Chicago Finance Whiz Honors 'Japan's Schindler'
Chiune Sugihara saved 6K Jews during World War II
By Neal Colgrass, Newser Staff
Posted Jun 30, 2014 6:40 PM CDT
Updated Jun 30, 2014 7:10 PM CDT
Japan's Emperor Akihito visits the monument to Chiune Sugihara, a Japanese diplomat who rescued Jews in Lithuania during World War II, in Vilnius, Lithuania,Saturday May 26, 2007.   (AP Photo)

(Newser) – An 82-year-old Chicago finance wizard arrived in Japan today to pay homage to Chiune Sugihara, who saved him and 6,000 other Jews during World War II, Reuters reports. "It was truly death's door," says Leo Melamed of his family's flight from Lithuania to Japan. "What was coming was the fire that was going to annihilate all of us, and he made the decision he did." Melamed's family found a new home because Sugihara—a diplomat who saved many more Jews than Oskar Schindler—was illegally issuing exit visas for Lithuanians. "He did it because, as he said to his family, 'If I follow the dictates of my government, I will violate the dictates of my God,'" says Melamed.

Settling in the coastal city of Tsuruga, Melamed's family was grateful but at times confused by Japanese culture, the Jewish Daily Forward reports. "My mother had to leave the table; she couldn’t look" at the food, Melamed says of their first meal. "I sat there, but I wouldn’t touch it." Still, their experience in Japan was so positive that Melamed couldn't relate to anti-Japanese images in US culture after moving to Chicago. There, he became a lawyer and head of Chicago Mercantile Exchange, where he created financial futures trading. Now he's meeting with Prime Minister Shinzo Abe and visiting a museum in Tsuruga. Sugihara is "the epitome of the issue of 'Can one man do anything himself?'" says Melamed. "The answer is yes."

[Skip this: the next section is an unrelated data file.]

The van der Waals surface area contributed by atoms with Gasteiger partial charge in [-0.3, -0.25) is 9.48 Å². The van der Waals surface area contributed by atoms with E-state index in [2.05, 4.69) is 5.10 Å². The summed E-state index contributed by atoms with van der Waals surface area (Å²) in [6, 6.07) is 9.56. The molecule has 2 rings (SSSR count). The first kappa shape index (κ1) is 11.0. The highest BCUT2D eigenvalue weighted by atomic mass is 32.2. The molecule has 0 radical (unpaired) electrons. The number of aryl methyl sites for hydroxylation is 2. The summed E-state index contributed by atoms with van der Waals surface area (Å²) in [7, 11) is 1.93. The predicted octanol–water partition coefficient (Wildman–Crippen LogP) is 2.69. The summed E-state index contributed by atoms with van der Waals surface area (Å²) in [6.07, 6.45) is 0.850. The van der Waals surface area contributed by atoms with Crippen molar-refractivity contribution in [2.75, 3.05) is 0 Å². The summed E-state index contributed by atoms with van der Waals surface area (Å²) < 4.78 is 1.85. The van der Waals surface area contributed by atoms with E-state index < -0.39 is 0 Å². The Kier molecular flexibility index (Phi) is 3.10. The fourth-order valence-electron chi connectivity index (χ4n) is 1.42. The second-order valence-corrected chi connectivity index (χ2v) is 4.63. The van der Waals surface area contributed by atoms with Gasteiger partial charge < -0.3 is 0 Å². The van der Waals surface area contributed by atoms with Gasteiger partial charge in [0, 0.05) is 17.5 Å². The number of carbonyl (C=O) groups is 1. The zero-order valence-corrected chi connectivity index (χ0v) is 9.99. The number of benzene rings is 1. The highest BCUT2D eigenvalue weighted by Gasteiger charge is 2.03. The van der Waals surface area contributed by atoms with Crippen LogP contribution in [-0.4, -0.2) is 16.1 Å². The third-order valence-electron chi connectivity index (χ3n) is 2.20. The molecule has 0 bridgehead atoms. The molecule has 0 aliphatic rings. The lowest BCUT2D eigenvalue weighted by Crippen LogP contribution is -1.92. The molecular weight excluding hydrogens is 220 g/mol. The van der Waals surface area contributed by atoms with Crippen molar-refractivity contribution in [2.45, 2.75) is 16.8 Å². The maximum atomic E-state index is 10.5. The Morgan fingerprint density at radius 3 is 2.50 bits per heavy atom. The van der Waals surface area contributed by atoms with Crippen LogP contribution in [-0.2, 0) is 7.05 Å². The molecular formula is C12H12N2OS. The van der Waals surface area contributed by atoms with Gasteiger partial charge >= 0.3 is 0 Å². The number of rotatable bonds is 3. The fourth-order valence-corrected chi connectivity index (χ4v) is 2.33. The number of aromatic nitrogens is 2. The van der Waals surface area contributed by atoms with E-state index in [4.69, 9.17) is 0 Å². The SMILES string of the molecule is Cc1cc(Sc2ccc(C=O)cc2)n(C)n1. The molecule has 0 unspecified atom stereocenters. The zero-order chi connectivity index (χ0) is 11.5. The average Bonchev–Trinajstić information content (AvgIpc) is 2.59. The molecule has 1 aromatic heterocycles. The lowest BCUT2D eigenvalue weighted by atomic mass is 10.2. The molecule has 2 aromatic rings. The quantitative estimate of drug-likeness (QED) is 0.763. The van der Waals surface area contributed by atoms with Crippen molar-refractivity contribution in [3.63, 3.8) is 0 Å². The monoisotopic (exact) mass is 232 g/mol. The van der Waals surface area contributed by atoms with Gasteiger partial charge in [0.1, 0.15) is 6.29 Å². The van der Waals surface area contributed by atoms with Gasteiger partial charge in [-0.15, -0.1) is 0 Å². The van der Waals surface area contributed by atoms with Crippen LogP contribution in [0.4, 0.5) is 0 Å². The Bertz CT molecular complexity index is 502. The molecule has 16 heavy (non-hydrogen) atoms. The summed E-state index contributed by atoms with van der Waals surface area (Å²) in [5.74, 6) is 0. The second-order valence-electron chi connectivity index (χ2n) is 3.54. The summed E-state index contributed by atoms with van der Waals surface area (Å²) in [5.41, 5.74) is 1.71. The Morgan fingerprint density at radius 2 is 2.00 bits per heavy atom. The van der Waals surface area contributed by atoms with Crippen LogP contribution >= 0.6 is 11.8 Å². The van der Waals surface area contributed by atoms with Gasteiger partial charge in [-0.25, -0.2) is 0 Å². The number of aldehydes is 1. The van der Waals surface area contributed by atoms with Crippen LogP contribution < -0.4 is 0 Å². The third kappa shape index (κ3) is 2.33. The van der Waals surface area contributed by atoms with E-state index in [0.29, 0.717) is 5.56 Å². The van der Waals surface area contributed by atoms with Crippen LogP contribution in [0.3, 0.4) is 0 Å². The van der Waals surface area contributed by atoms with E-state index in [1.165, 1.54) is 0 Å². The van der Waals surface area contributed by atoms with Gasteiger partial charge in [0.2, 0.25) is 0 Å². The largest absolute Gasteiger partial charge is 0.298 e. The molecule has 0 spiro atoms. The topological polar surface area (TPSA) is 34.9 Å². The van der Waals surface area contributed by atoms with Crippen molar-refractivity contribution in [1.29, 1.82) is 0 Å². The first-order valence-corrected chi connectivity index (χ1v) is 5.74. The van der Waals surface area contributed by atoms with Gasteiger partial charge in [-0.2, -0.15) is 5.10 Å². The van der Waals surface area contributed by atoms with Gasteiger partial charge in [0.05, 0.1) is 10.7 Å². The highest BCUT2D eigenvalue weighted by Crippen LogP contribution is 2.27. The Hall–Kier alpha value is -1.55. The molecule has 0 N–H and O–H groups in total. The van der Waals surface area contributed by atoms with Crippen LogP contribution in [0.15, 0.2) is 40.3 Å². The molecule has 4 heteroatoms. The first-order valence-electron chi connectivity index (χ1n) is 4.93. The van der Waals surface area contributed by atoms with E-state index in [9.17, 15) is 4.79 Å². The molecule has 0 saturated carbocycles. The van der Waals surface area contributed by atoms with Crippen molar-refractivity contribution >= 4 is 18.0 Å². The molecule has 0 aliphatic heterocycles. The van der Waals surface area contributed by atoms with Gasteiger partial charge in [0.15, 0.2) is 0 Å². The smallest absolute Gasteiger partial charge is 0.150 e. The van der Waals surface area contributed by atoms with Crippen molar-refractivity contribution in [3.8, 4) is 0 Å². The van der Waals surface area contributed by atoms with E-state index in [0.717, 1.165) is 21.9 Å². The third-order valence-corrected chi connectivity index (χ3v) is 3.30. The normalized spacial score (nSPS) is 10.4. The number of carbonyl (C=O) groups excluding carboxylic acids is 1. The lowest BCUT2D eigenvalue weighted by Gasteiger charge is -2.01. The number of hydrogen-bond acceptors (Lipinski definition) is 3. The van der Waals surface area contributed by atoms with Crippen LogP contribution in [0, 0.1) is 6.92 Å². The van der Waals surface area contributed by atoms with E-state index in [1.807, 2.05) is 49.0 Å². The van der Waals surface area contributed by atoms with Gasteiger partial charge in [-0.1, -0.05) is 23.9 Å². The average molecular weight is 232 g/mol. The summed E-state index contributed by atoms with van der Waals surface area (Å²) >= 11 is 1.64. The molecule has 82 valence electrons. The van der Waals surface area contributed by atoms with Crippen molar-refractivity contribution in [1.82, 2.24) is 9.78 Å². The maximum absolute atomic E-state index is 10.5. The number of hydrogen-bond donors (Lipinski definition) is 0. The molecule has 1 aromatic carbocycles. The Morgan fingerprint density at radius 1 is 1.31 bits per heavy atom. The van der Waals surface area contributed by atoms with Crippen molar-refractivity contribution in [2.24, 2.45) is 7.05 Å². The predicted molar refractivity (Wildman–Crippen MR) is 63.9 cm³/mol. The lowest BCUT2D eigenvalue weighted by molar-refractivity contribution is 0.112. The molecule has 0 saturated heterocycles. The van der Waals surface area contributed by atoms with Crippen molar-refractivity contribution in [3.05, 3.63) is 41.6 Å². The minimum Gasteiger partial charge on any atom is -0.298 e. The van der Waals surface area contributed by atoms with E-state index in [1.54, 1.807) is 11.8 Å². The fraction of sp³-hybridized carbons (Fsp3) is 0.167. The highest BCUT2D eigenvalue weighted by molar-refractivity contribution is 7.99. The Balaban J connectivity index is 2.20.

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Showing 3 of 7 comments
Jul 1, 2014 3:35 PM CDT
Mr Sugihara's deeds are forever enshrined in the "Righteous Among the Nations" at Yad Vashem, the Holocaust Martyrs' and Heroes' Remembrance Authority in Jerusalem
Jul 1, 2014 4:34 AM CDT
A truly amazing scenario that I have never heard of before. Kudos to people of integrity and honesty whose hearts are open to the needs of others less fortunate. (Congress, take a hint!)
Jun 30, 2014 11:14 PM CDT
But currently: The japanese very much do not want anyone in Japan unless they're japanese. Honour was there, but is now a thing of the past